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Thursday August 11 2022

Aliyev’s acumen: Science of maneuverability under pressure and why Azerbaijan region's most consequential nation [VIDEO]

29 July 2022 09:59 (UTC+04:00)
Aliyev’s acumen: Science of maneuverability under pressure and why Azerbaijan region's most consequential nation [VIDEO]

By Orkhan Amashov

In the world of modern geopolitics, no longer governed by uniformly perceived dogmatic cliché precepts, there is no shortage of old and uniquely novel games sullying the minds of policy-makers across the globe. Azerbaijan, in its own way, with all the concomitant constraints imposed on it and regularly resurfacing opportunities that lurk incessantly, waiting to be seized by discerning players, continues to cultivate its position, augmenting this with pre-prepared emergency reflexes.

Prelude to my talk with Dr Walsh

I have had a long, thought-provoking and immensely refreshing conversation with Dr Patrick Walsh, an eminent Irish historian, during the course of which we cogitated on myriad issues, inter alia, pertaining to the critical pivot occupied by Azerbaijan; the unexpurgated transcript will be published by Azernews, together with a video version, next week. Today I will merely reflect on some of the points discussed therein, which a respected reader may consider as a prelude to the full interview.

Recalibration: energy

The first topic to be focused upon is Ilham Aliyev’s statesmanship in the face of the Ukrainian crisis and, in particular, his manoeuvrability, given the pressure mounted on him by both Russia, which officially understood Baku’s cold and measured aloofness, yet privately remained disgruntled, and the EU, which evidently expected more overtly pro-Ukrainian statements from the Azerbaijani leadership.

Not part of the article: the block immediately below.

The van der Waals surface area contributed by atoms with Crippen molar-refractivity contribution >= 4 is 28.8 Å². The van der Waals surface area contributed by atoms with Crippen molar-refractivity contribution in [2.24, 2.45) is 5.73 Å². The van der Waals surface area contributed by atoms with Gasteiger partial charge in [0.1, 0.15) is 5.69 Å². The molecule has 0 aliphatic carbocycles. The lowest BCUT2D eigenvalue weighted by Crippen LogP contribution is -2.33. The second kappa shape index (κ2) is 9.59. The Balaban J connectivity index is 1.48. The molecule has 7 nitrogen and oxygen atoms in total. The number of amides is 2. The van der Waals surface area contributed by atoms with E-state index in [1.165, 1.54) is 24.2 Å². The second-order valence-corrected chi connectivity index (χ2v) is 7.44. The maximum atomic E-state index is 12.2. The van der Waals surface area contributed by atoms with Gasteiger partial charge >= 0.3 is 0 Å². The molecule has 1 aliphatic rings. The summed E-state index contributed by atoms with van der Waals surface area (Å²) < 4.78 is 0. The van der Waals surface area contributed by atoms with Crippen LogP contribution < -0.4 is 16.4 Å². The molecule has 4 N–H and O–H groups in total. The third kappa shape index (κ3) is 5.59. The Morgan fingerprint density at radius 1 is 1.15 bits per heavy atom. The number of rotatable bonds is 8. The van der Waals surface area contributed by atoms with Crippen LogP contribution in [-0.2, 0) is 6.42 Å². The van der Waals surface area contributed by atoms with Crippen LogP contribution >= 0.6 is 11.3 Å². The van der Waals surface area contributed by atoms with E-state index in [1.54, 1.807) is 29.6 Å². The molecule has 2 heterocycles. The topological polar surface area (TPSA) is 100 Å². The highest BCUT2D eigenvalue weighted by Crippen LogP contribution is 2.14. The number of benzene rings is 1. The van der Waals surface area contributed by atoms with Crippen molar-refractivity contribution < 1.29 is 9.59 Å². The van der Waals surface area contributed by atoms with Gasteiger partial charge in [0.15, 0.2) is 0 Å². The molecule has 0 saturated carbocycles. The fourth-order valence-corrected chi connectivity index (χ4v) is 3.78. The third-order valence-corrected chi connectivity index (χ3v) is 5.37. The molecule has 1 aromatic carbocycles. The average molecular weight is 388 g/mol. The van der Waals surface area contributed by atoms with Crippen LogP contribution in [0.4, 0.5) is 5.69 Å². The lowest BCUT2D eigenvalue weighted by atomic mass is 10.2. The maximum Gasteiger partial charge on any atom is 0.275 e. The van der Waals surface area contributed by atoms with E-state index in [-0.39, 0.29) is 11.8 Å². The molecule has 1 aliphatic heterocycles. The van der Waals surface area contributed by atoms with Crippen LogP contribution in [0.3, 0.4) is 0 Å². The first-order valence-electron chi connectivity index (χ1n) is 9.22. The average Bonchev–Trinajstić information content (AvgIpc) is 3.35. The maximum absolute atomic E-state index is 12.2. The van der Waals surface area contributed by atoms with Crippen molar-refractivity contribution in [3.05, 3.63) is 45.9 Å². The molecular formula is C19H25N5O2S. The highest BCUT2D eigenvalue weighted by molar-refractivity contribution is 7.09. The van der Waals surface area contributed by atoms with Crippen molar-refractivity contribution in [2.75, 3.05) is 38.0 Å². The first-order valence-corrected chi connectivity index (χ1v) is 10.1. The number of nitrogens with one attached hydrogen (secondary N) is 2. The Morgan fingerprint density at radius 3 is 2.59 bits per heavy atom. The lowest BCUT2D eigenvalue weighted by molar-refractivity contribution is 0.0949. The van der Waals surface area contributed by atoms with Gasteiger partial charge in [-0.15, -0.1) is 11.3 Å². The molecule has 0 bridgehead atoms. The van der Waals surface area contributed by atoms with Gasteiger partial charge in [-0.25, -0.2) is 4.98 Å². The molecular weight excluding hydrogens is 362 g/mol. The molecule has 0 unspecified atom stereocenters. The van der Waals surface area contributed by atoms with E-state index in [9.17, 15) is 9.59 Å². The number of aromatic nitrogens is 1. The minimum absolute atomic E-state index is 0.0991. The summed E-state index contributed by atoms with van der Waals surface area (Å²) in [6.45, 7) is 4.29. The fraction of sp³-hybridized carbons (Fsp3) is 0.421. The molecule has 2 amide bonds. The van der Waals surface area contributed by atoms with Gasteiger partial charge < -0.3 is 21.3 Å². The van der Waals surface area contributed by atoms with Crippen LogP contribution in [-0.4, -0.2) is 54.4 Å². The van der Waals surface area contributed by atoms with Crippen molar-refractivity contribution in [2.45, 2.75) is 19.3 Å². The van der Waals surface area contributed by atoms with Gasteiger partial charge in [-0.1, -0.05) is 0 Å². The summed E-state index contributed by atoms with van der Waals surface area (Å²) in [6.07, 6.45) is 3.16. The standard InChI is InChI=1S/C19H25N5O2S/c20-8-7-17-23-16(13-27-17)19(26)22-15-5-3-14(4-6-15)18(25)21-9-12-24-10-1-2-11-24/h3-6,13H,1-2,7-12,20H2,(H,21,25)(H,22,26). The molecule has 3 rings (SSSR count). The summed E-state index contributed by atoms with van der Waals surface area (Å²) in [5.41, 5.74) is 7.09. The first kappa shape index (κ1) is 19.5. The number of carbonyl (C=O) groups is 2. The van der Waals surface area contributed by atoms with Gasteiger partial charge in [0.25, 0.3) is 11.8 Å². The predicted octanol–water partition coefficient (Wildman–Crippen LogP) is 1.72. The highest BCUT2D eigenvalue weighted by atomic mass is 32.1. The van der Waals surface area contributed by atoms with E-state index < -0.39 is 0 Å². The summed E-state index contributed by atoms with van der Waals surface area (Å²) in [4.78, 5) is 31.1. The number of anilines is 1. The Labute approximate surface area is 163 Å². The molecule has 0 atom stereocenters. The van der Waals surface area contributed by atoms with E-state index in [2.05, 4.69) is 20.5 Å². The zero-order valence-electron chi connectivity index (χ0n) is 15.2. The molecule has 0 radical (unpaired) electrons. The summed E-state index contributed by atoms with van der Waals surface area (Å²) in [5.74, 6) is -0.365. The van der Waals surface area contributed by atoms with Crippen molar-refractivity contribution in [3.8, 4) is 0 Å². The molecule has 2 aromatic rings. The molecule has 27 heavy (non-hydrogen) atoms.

The shifting sands of the Eurasian geopolitical space on the eve of and during the Ukrainian crisis have engendered risks for all the actors involved, including Azerbaijan. In view of Dr Walsh, the imperative for Baku was to ensure, beyond doubt, that the hard-won gains of the Second Karabakh War were not remotely endangered.

Energy has become the focal point in relation to which Aliyev needed to show his optimal acumen. Two residues from the Moscow Declaration, signed on 22 February, are pivotal; the predominant element is that the volumes exportable from Baku and Moscow to Europe are incomparable and thus any air of competition is artificial; secondly, a more policy-oriented point mandates that Azerbaijan will not compete with Russia, even in those areas where small volumes could make a difference. This had made some Western commentators, including David O’Byrne, writing for Eurasianet, feel that this was a blow to Europe’s hopes associated with Azerbaijan’s role as a rescuer.

Nevertheless, the truth lies much deeper. Baku knows its strengths, and the volumes it can provide are not massive, with the recent Memorandum of Understanding (MoU) envisaging an increase from 10 to 20 bcm by 2027; however limited such a volume may be for the EU, in totality, it is nevertheless consequential for South-Eastern Europe.

Dr Patrick Walsh shared my view that the circumstances, replete with complexities and opportunities, enabled President Aliyev to maximise the critical mass that Baku has managed to achieve throughout the years, employing this leverage with swift manoeuvrability.

Dr Walsh contends that when Europeans say that this newly-inked gas deal is a transformative event, this is not exactly true. What Azerbaijan is doing is “helping out in a corner”; Baku is helping the EU and this entitles itself to a short-term leverage, but it is saving Brussels as such, at a time of need when each bcm matters. There is a lot of investment needed to ensure Baku’s energy clout, and 4 percent is never going to replace 45 percent. Although Baku is not in a position to claim that it will render “everything rosy in the garden”, as its leverage is limited, it is capable of balancing these two considerations in such a way that makes it immune to Russian wrath.